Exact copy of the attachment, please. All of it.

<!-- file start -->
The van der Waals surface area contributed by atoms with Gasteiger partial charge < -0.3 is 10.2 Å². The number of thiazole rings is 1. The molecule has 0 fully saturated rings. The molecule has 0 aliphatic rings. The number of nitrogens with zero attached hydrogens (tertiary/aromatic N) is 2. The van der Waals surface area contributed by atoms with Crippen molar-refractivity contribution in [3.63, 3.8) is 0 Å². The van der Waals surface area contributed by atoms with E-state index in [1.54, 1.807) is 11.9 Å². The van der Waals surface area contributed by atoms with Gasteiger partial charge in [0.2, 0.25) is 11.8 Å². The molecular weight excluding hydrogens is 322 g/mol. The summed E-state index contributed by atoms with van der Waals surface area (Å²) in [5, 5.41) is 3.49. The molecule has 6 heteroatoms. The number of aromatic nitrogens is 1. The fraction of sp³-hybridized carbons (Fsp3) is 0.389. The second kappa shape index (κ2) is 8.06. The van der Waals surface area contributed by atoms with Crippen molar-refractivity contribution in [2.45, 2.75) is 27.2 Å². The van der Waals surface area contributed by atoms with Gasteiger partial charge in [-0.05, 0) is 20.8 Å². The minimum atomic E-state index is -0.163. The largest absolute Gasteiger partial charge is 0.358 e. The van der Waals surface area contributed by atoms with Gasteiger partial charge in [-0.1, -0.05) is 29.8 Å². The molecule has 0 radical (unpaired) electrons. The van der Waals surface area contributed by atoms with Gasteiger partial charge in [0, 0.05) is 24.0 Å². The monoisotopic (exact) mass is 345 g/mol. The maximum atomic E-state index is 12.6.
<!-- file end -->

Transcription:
The van der Waals surface area contributed by atoms with Gasteiger partial charge < -0.3 is 10.2 Å². The number of thiazole rings is 1. The molecule has 0 fully saturated rings. The molecule has 0 aliphatic rings. The number of nitrogens with zero attached hydrogens (tertiary/aromatic N) is 2. The van der Waals surface area contributed by atoms with Crippen molar-refractivity contribution in [3.63, 3.8) is 0 Å². The van der Waals surface area contributed by atoms with E-state index in [1.54, 1.807) is 11.9 Å². The van der Waals surface area contributed by atoms with Gasteiger partial charge in [0.2, 0.25) is 11.8 Å². The molecular weight excluding hydrogens is 322 g/mol. The summed E-state index contributed by atoms with van der Waals surface area (Å²) in [5, 5.41) is 3.49. The molecule has 6 heteroatoms. The number of aromatic nitrogens is 1. The fraction of sp³-hybridized carbons (Fsp3) is 0.389. The second kappa shape index (κ2) is 8.06. The van der Waals surface area contributed by atoms with Crippen molar-refractivity contribution in [2.45, 2.75) is 27.2 Å². The van der Waals surface area contributed by atoms with Gasteiger partial charge in [-0.05, 0) is 20.8 Å². The minimum atomic E-state index is -0.163. The largest absolute Gasteiger partial charge is 0.358 e. The van der Waals surface area contributed by atoms with Gasteiger partial charge in [-0.1, -0.05) is 29.8 Å². The molecule has 0 radical (unpaired) electrons. The van der Waals surface area contributed by atoms with Gasteiger partial charge in [0, 0.05) is 24.0 Å². The monoisotopic (exact) mass is 345 g/mol. The maximum atomic E-state index is 12.6.